Ornithobacterium rhinotracheale (ORT) is an infectious respiratory pathogen of chickens, turkeys, and wild birds. There are 18 serotypes of ORT reported worldwide. In this study, enterobacterial repetitive intergenic consensus (ERIC) polymerase chain reaction and random amplified polymorphic DNA assay with Universal M13 primer-based fingerprinting techniques were investigated for their ability to differentiate ORT isolates. The authors examined 50 field isolates and 8 reference strains of ORT for their genetic differences. The fingerprint patterns were compared with serotyping results of ORT by the agar gel precipitation test. M13 fingerprinting revealed different patterns for 6 reference serotypes of ORT that were tested, namely, C, D, E, I, J, and K. Ornithobacterium rhinotracheale reference serotypes A and F yielded indistinguishable fingerprints with M13 fingerprinting. The ERIC 1R technique discerned only 5 of the 8 reference serotypes of ORT. Distinct fingerprints were also found within the ORT serotypes with both techniques. From 58 isolates of ORT that were fingerprinted belonging to 8 ORT serotypes, 10 different fingerprints were obtained with M13 fingerprinting and 6 different fingerprints were obtained with ERIC 1R fingerprinting. M13 fingerprinting technique was found to be more discriminative in differentiating ORT isolates than the ERIC 1R fingerprinting technique. These results suggest that fingerprinting techniques may be a more discerning tool for characterizing ORT isolates than the serological test using the agar gel precipitation test. This fingerprinting technique could potentially be a valuable tool in identifying an isolate from a clinical outbreak of ORT infection for development of an autogenous vaccine.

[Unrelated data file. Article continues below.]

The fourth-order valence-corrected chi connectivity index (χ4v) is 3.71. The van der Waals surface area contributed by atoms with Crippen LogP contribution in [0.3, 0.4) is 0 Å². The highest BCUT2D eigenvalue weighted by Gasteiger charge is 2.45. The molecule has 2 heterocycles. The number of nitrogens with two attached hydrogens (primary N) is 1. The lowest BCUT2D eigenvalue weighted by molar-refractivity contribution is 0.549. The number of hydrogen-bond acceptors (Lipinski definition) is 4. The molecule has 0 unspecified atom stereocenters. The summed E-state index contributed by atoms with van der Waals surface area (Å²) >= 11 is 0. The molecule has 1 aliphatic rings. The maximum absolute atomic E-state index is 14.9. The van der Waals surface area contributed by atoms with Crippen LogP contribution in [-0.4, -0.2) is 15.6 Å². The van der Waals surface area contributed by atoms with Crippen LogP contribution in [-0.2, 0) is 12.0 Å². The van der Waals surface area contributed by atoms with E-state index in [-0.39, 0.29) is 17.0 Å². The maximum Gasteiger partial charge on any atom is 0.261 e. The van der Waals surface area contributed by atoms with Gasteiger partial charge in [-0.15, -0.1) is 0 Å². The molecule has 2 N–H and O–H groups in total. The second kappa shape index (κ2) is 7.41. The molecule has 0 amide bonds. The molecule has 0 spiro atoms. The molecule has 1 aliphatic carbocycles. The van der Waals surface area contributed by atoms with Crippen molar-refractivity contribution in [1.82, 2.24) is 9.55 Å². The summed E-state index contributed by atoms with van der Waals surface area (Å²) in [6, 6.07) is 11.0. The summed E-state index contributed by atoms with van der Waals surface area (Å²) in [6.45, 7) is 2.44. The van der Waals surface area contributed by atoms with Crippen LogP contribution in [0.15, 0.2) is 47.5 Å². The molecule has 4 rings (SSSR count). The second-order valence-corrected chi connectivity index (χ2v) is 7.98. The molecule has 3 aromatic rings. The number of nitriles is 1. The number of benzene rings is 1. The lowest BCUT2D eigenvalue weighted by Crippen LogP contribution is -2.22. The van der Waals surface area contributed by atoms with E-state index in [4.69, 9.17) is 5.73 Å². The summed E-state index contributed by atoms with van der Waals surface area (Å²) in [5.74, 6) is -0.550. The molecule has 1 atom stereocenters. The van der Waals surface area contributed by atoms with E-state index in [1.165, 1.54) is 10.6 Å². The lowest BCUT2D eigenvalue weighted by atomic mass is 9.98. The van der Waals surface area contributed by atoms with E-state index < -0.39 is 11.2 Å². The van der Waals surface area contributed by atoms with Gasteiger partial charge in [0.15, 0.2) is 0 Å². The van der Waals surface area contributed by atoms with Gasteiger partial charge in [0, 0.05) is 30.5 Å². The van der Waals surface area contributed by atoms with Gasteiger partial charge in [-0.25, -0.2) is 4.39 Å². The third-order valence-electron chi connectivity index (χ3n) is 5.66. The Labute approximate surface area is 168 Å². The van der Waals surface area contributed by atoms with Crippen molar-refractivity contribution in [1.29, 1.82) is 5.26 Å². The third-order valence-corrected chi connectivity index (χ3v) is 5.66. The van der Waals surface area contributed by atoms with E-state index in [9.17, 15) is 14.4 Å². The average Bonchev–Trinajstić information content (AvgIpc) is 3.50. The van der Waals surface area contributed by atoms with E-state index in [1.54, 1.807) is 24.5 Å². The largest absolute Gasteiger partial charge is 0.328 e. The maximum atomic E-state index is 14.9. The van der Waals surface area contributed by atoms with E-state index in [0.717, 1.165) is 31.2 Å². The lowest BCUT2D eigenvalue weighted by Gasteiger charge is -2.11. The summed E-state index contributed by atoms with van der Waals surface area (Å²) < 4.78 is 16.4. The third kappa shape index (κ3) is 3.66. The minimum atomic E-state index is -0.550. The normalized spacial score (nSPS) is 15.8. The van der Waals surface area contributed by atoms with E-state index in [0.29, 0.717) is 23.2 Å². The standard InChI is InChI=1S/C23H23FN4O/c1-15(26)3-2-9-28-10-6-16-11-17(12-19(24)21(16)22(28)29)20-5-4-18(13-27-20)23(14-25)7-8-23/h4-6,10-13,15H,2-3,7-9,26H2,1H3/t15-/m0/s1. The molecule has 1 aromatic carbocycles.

- Ornithobacterium rhinotracheale
- PCR fingerprinting